Pavillion Gardens, Buxton
Pavillion Gardens, Buxton
Buxton is centrally located for exploring the Peak District National Park, though it is not actually within the park boundaries. The town is most well known for its spa waters, which were known to the Romans and the Elizabethans. Mary Queen of Scots took the waters here while she was a prisoner at nearby Chatsworth, but it was left to the 5th Duke of Devonshire to finally develop St. Ann's mineral springs in the 1780s. It was the Duke who built the stables, Assembly Rooms, and Crescent, and made Buxton a popular gathering place for high society.

The Crescent, in particular, was a self-conscious attempt to immitate the success of other spa towns, notably Bath. It is modelled after The Crecent in Bath, and when built it contained a ballroom, assembly room, shops, and a town house for the Duke. Behind the Crescent were the circular stables, covered by a huge dome which was once the largest unsupported dome in the world. It is now the property of the University of Derby.

The Thermal Baths (1851-53) now house the local tourism information centre. Nearby is the Old Hall Hotel, which was the town house of Bess of Hardwick when she and her husband, the Earl of Shrewsbury, visited Buxton.

Buxton remained a relative backwater throughout the next 70 years, however, until the coming of the railway in 1863 ushered in a period of prosperity. Easy transportation made Buxton an extremely popular destination in the late Victorian period; town houses sprang up, and the fashionable Opera House (1903) was erected to serve as a cultural centre for the throngs of visitors.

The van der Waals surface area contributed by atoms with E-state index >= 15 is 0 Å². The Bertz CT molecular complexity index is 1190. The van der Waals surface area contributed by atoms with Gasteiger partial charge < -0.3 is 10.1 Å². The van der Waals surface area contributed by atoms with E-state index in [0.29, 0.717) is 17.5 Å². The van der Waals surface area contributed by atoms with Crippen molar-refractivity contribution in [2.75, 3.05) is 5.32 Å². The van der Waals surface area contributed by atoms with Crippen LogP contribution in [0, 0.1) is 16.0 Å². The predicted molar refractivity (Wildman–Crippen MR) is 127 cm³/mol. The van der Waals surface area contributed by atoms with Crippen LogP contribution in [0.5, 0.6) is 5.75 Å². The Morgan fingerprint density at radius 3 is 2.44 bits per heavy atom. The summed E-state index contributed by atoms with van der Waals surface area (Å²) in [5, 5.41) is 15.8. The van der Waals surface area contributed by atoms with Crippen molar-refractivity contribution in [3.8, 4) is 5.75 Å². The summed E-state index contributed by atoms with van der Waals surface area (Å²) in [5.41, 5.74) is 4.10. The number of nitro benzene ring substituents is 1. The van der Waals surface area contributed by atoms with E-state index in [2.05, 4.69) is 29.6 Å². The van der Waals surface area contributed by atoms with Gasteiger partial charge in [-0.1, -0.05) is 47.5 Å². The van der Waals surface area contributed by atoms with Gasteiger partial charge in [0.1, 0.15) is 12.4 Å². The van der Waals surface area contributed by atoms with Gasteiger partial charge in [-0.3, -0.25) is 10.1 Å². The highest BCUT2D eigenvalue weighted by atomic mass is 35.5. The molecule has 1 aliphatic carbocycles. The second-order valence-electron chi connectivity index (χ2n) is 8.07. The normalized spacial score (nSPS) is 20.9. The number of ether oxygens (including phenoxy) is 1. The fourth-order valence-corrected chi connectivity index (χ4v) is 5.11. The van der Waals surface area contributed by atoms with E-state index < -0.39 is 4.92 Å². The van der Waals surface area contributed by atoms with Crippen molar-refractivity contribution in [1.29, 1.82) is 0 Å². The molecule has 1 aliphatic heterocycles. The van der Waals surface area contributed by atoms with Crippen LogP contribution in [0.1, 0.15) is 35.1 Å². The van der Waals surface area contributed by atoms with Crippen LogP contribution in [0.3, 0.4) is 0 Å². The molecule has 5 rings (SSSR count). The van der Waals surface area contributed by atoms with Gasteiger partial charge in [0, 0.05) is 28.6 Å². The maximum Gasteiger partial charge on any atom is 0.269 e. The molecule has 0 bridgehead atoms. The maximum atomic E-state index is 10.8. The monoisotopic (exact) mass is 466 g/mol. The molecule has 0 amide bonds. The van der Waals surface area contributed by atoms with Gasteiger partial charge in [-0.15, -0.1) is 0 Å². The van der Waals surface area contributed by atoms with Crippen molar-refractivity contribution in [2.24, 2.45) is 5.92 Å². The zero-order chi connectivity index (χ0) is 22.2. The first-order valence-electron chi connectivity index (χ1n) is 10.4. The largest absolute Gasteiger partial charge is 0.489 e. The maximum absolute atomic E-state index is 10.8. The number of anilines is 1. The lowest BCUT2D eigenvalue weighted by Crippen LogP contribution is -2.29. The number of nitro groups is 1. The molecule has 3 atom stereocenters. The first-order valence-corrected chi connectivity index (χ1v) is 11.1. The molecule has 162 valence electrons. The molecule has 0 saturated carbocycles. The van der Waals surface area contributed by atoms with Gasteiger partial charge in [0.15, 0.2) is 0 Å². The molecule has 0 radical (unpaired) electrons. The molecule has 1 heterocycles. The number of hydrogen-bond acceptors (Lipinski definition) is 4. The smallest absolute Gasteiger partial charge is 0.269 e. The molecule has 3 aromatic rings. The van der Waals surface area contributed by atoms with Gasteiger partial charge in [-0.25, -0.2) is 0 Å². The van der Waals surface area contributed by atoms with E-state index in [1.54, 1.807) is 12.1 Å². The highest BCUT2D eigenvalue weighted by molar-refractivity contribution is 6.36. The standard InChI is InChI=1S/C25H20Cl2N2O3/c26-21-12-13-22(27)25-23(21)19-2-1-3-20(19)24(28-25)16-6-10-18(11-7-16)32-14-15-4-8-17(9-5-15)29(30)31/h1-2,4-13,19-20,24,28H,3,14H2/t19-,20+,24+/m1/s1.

St Anne's Well
St Anne's Well
In the 20th century the spa fervour died, and Buxton lapsed again into relative obscurity. In the late 20th century the town has undergone yet another transformation, however; the Opera House has been refurbished and reopened, and the town now hosts an annual music festival which runs from mid-July. The Buxton Festival offers performances in chamber music, opera, drama, and literature.

The Buxton Museum is a former Museum of the Year award-winner. The upstairs Peak District exhibition showcases the history and geography of the national park, while the gallery hosts works of art by local artists. There are also displays of local geology and historical artefacts. The Peak District exhibition charges a small entry fee, but the rest of the museum is free.

At roughly 1000 feet in elevation, Buxton is subject to hard winter weather, but for all that it is an enjoyable spot to visit, and an excellent centre for touring the Peaks.

Nearby: Poole's Cavern
The Poole in question was a 15th century thief, who was reputed to use the caves here as his hideout. The caves have been in use since the Neolithic period, and artefacts have been found from the Stone Age, Bronze Age, and Roman period. The caverns boast exceptional formations, including colourful blue and orange stalactites created by minerals leaching from the limestone roof of the caves.